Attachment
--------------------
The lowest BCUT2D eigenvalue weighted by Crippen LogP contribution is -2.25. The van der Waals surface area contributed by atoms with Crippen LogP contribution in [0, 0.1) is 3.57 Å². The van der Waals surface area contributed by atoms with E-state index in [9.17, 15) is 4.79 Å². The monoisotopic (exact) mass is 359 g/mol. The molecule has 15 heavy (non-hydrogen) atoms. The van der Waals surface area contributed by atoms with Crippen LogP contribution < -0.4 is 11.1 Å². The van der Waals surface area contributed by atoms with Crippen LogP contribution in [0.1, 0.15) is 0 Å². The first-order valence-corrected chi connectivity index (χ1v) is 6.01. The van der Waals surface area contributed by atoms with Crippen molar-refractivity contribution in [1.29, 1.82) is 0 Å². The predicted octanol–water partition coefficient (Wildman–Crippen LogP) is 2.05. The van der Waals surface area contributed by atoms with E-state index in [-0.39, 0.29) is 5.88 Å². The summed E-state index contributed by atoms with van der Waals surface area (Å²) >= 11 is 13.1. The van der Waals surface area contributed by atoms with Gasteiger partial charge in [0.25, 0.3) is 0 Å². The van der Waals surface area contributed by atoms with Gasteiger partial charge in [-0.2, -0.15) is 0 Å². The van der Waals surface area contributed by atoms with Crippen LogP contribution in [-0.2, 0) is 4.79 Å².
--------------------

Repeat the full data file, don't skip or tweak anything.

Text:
The lowest BCUT2D eigenvalue weighted by Crippen LogP contribution is -2.25. The van der Waals surface area contributed by atoms with Crippen LogP contribution in [0, 0.1) is 3.57 Å². The van der Waals surface area contributed by atoms with E-state index in [9.17, 15) is 4.79 Å². The monoisotopic (exact) mass is 359 g/mol. The molecule has 15 heavy (non-hydrogen) atoms. The van der Waals surface area contributed by atoms with Crippen LogP contribution < -0.4 is 11.1 Å². The van der Waals surface area contributed by atoms with Crippen LogP contribution in [0.1, 0.15) is 0 Å². The first-order valence-corrected chi connectivity index (χ1v) is 6.01. The van der Waals surface area contributed by atoms with Crippen molar-refractivity contribution in [1.29, 1.82) is 0 Å². The predicted octanol–water partition coefficient (Wildman–Crippen LogP) is 2.05. The van der Waals surface area contributed by atoms with E-state index in [-0.39, 0.29) is 5.88 Å². The summed E-state index contributed by atoms with van der Waals surface area (Å²) >= 11 is 13.1. The van der Waals surface area contributed by atoms with Gasteiger partial charge in [0.25, 0.3) is 0 Å². The van der Waals surface area contributed by atoms with Gasteiger partial charge in [-0.2, -0.15) is 0 Å². The van der Waals surface area contributed by atoms with Crippen LogP contribution in [-0.2, 0) is 4.79 Å².